A critical pronouncing dictionary, and expositor of the English language: in which not only the meaning of every word is explained, and the sound of every syllable distinctly shown, but, where words are subject to different pronunciations, the reasons for each are duly considered, and the best pronunciation is selected
Published by Benjamin Warner, and Thomas & William Bradford, 1822 - Reference - 413 pages
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Page viii - Il ya vingt (20) consonnes : b, c, d, f, g, h, j, k, 1, m, n, p, q, r, s, t, v, w, x, z.
Page xxii - The best and easiest rule," says the learned bishop, " for dividing the syllables in spelling, is, to divide them as they are naturally divided in a right pronunciation, without regard to the derivation of words, or the possible combination of consonants, at the beginning of a syllable.
Page vi - ... those who, from their elevated birth or station, give laws to the refinements and elegancies of a court ? To confine propriety to the latter, which is too often the case, seems an injury to the former ; who, from their very profession, appear to have a natural right to a share, at least, in the legislation of language, if not to an absolute sovereignty.
Page vii - ... now so many works of this kind, that the general current of custom, with respect to the sound of words, may be collected from them with almost as much certainty as the general sense of words from Johnson. An exhibition of the opinions of orthöepists about the sound of words always appeared to me a very rational method of determining what is called custom. This method I have adopted...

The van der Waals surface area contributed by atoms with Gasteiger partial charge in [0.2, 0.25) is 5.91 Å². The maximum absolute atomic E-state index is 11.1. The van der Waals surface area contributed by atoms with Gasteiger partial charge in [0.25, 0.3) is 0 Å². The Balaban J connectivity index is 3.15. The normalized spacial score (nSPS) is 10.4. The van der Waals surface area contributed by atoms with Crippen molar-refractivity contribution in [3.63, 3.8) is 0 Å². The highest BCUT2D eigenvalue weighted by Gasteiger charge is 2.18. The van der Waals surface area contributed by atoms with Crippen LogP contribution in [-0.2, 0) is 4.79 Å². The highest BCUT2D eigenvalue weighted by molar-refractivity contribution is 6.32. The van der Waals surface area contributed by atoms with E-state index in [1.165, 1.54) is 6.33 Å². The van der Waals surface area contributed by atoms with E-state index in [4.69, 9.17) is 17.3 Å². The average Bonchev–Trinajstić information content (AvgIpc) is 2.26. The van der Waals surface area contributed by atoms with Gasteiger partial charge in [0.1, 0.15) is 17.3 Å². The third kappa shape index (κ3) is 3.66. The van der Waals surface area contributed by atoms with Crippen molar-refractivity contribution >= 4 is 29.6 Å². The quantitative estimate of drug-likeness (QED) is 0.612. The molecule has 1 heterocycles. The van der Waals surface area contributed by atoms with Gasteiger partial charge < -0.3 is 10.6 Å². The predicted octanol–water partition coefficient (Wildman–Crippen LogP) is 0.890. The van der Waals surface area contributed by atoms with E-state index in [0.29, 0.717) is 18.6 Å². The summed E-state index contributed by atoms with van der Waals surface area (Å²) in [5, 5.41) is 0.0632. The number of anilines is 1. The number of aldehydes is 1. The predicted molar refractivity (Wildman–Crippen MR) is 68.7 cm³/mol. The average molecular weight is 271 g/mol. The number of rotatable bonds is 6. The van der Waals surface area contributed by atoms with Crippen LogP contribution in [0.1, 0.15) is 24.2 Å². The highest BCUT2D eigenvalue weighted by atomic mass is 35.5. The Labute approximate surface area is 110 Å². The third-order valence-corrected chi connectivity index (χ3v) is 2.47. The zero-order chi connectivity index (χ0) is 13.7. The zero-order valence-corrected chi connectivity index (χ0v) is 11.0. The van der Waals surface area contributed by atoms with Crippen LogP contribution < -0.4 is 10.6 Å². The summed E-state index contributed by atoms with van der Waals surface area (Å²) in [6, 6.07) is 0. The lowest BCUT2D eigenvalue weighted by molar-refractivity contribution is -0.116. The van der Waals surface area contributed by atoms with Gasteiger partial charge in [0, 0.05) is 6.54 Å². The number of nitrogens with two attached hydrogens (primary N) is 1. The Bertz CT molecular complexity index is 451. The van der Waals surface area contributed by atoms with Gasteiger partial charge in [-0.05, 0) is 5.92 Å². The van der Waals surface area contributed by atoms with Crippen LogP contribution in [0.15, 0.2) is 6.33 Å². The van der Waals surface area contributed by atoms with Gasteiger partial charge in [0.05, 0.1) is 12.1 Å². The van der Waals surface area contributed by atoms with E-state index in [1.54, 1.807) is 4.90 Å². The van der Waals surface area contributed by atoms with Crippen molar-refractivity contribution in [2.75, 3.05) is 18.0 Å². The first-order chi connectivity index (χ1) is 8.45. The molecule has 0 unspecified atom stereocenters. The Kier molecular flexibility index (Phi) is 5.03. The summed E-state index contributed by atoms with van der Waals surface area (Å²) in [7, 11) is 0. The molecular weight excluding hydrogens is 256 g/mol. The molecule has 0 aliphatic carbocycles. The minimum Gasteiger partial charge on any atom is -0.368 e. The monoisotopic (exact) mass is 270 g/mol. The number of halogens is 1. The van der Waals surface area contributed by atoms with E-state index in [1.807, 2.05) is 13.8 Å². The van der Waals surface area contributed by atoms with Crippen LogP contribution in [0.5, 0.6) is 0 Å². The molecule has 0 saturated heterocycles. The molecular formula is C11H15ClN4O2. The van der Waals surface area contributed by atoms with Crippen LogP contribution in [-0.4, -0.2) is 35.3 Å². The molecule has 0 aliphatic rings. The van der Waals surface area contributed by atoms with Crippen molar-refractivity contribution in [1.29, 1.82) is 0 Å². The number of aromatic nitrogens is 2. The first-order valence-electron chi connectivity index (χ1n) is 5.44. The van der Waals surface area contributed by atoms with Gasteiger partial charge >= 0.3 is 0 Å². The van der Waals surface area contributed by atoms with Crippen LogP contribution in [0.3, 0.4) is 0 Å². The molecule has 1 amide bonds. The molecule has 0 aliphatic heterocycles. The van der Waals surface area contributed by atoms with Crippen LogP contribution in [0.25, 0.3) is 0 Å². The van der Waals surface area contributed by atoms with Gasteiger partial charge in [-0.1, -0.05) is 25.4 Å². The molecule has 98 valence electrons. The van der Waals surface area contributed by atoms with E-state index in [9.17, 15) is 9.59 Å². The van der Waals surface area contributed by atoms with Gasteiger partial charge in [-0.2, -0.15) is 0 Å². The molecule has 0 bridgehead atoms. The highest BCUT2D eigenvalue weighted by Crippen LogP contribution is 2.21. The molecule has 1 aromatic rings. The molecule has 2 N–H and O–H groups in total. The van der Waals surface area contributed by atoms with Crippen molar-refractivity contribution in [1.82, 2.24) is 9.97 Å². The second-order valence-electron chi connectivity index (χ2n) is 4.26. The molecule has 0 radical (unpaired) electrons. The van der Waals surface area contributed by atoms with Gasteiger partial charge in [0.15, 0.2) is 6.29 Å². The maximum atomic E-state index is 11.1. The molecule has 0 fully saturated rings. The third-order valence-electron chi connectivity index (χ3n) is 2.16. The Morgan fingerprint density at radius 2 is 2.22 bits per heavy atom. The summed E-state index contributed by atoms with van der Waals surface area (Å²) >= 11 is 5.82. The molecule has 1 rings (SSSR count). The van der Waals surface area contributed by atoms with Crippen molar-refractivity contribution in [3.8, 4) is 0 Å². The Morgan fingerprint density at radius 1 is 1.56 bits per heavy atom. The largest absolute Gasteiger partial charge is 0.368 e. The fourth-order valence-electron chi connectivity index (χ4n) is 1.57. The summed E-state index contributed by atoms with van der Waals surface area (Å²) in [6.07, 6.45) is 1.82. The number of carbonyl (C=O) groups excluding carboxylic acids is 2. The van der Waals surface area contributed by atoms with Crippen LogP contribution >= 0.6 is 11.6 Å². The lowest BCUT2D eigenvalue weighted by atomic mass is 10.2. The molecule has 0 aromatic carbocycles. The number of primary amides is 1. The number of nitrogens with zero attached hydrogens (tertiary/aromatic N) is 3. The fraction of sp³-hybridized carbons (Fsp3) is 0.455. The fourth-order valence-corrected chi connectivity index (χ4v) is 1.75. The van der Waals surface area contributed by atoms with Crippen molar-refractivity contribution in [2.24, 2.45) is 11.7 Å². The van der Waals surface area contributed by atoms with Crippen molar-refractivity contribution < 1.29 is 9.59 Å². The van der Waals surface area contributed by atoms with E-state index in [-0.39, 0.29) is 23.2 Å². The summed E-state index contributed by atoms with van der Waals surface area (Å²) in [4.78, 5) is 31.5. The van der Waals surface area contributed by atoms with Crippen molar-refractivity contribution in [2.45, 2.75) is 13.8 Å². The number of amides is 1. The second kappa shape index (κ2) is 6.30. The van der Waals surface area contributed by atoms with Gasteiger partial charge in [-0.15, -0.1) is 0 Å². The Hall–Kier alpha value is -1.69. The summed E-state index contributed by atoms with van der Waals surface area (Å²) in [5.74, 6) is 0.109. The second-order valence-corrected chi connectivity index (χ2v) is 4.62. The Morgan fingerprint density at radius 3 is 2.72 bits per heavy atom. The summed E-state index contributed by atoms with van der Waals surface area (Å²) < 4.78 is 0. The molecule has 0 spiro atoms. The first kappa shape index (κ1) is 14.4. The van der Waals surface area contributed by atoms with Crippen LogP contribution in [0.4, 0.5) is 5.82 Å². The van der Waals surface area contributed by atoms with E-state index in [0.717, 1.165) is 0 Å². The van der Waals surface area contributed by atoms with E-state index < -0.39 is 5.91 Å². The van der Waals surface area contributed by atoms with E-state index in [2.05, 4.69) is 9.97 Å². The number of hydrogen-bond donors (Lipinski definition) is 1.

Page xiii - As emphasis evidently points out the most significant word in a sentence ; so, where other reasons do not forbid, the accent always dwells with greatest force on that part of the word which, from its importance, the hearer has always the greatest occasion to observe : and this is necessarily the root or body of the word.
Page vi - Graecism of the schools, will be denominated respectable usage, till a certain number of the general mass of speakers have 'acknowledged them ; nor will a multitude of common speakers authorise any pronunciation which is reprobated by tiie learned and polite. As those sounds, therefore, which are the most generally received among the learned and polite...
Page 22 - Apogason, apogee, or apogeum, " a point in the heavens, in which the sun, or a planet, is at the greatest distance possible from the earth in its whole revolution.
Page xxii - Dividing words into syllables is a very different operation, according to the different ends proposed by it. The object of syllabication may be, either to enable children to discover the sound of words they are unacquainted with, or to shew the etymology of a word, or to exhibit the exact pronunciation of it.
Page vi - ... have acknowledged them ; nor will a multitude of common speakers authorize," (to whom?) "any pronunciation which is reprobated by the learned and polite. As those sounds, therefore," he concludes, "which are the most generally received among the learned and polite ; as well as the bulk of speakers are the most legitimate...
Page vi - Is it the usage of the multitude of speakers, whether good or bad ? This has never been asserted by the most sanguine abettors of its authority. Is it the usage of the studious in schools and colleges, with those of the learned professions, or that of those who, from their elevated birth or station, give laws to the refinements and...